Audiovore.us digitally documents Colorado music with audio, video and concert series

If the old cliche is right and one photo is really worth 1,000 words, then how much is a website full of videos worth? A lot, the creators of Audiovore would argue. So in November, two staunch Colorado music enthusiasts began to develop content for a digital archive of the scene. The idea was simple: Worried that the state's best musicians don't receive enough media visibility, they would create a website dedicated to giving it to them -- no criticism, no commentary, no analysis. Just facts and footage. Officially launched last night, Audiovore.us is a no-frills, no- funding, resource for the state's scene curated by two of its most dedicated fans.

Behind the scenes, executive producer Erin Roberts partners with Colin Bricker, the director of Mighty Fine Productions, where much of the site's video and audio content is recorded. (In total, the site maintains a volunteer staff of five Colorado devotees.) Over time, Audiovore will release clips, songs and interviews through a series of regular features. In "Ours & Theirs," for example, Colorado musicians perform one of their own songs on camera -- and then cover one of their local peers. Through "Release Me," local bands close to releasing a record visit Audiovore's studio to produce a completely live version of their album before it's ever released.

In the site's first life, leaked to the Internet at 9 p.m. last night, its creators feature Bad Weather California, Snake Rattle Rattle Snake, Fairchildren and the Swayback, among others. If there's one theme running throughout Audiovore, it's the state of Colorado as a center of gravity.

"There is just a wealth of music coming out of Colorado but very little means to document it," Roberts says. "The newspapers and blogs are more focused on national acts and what's happening on a national level in Colorado. A lot of people gauge the success of the scene by what national acts are coming through it, and I don't think that's at all a good way to go about it."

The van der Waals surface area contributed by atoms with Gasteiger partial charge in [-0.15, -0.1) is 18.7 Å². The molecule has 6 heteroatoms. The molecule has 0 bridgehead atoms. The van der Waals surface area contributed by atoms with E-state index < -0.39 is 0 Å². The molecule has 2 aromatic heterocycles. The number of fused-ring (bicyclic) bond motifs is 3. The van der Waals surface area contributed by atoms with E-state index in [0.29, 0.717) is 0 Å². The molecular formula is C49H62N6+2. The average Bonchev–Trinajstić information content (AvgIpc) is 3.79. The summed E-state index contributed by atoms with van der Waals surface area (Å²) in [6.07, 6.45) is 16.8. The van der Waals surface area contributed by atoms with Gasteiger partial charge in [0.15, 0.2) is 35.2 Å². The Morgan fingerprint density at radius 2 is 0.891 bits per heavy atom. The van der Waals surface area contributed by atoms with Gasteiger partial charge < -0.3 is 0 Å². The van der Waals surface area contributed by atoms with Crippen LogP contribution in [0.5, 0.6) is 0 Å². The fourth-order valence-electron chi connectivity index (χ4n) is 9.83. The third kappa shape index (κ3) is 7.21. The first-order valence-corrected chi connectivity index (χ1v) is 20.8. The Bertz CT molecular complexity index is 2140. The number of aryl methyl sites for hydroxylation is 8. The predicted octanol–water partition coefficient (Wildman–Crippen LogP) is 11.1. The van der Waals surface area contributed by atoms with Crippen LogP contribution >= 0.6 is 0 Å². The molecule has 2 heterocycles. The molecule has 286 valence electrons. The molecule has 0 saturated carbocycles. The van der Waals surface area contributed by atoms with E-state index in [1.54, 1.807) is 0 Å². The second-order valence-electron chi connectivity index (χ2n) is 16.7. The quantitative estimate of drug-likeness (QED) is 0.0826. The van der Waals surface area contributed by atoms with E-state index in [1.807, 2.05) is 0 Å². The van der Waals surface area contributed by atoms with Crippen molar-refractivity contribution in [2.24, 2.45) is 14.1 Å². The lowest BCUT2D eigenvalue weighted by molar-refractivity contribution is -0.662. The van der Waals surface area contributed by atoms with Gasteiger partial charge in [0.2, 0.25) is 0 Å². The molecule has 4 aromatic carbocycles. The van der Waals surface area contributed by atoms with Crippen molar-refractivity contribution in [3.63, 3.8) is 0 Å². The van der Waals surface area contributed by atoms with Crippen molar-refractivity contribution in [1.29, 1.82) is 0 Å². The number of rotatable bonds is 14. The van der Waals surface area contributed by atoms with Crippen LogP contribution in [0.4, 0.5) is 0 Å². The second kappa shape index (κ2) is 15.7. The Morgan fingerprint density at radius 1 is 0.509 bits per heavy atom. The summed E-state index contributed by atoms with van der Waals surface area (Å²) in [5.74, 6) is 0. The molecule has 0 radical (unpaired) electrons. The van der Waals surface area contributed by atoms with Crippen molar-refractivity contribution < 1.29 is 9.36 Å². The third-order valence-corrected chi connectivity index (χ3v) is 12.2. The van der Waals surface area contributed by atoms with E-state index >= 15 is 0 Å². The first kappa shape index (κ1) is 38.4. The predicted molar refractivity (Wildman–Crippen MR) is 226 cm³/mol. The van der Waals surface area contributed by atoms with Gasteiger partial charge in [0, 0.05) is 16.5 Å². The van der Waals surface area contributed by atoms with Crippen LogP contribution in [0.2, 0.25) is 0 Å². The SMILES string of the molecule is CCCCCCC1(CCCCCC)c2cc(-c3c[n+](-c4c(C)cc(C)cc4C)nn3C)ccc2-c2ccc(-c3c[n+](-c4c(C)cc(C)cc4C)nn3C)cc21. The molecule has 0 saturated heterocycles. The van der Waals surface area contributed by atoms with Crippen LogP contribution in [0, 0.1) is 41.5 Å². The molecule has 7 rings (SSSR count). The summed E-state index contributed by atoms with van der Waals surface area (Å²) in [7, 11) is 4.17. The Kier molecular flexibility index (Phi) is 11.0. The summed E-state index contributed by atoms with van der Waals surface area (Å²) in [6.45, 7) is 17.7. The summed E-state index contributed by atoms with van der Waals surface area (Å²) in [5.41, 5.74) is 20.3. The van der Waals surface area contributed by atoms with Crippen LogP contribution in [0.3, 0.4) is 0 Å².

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So for six months at roughly twenty hours a week, Bricker and Roberts focused inward, working with their friends and acquaintances in the community to develop feedback about what the bands themselves would like from a site. Ideally, the two hope Audiovore will function as a resource for both fans and their bands -- a Colorado cross between Daytrotter and Bandcamp.

"Anyone can put photos and a blurb about a band on a page, but that doesn't give you a true sense of what the band is," Roberts insists. "That's more like what the band wants you to think they are. We want this to be an archival glance at what that band actually is."

Right now, the project is a labor of love, not grants, which means Roberts and Bricker donate their equipment and the bands donate their time."We're dabbling with making it a non-profit," says Roberts, "but right now it's just sweat equity."

As it grows, Audiovore is developing ties to Denver's larger art and media institutions, such as Colorado Public Radio's Open Air, the hi-dive and the Museum of Contemporary Art. Every Sunday in July and August, MCA and Audiovore will partner for a $5 local show as part of the site's ambitious "Don't Look Down" concert series. The site plans to coordinate coverage with Open Air in the future to share its recordings over local airwaves. "Just living in Colorado for such a long time, we've built up quite a big base of talented friends and friends of friends," Roberts says. "We want everyone to see them."

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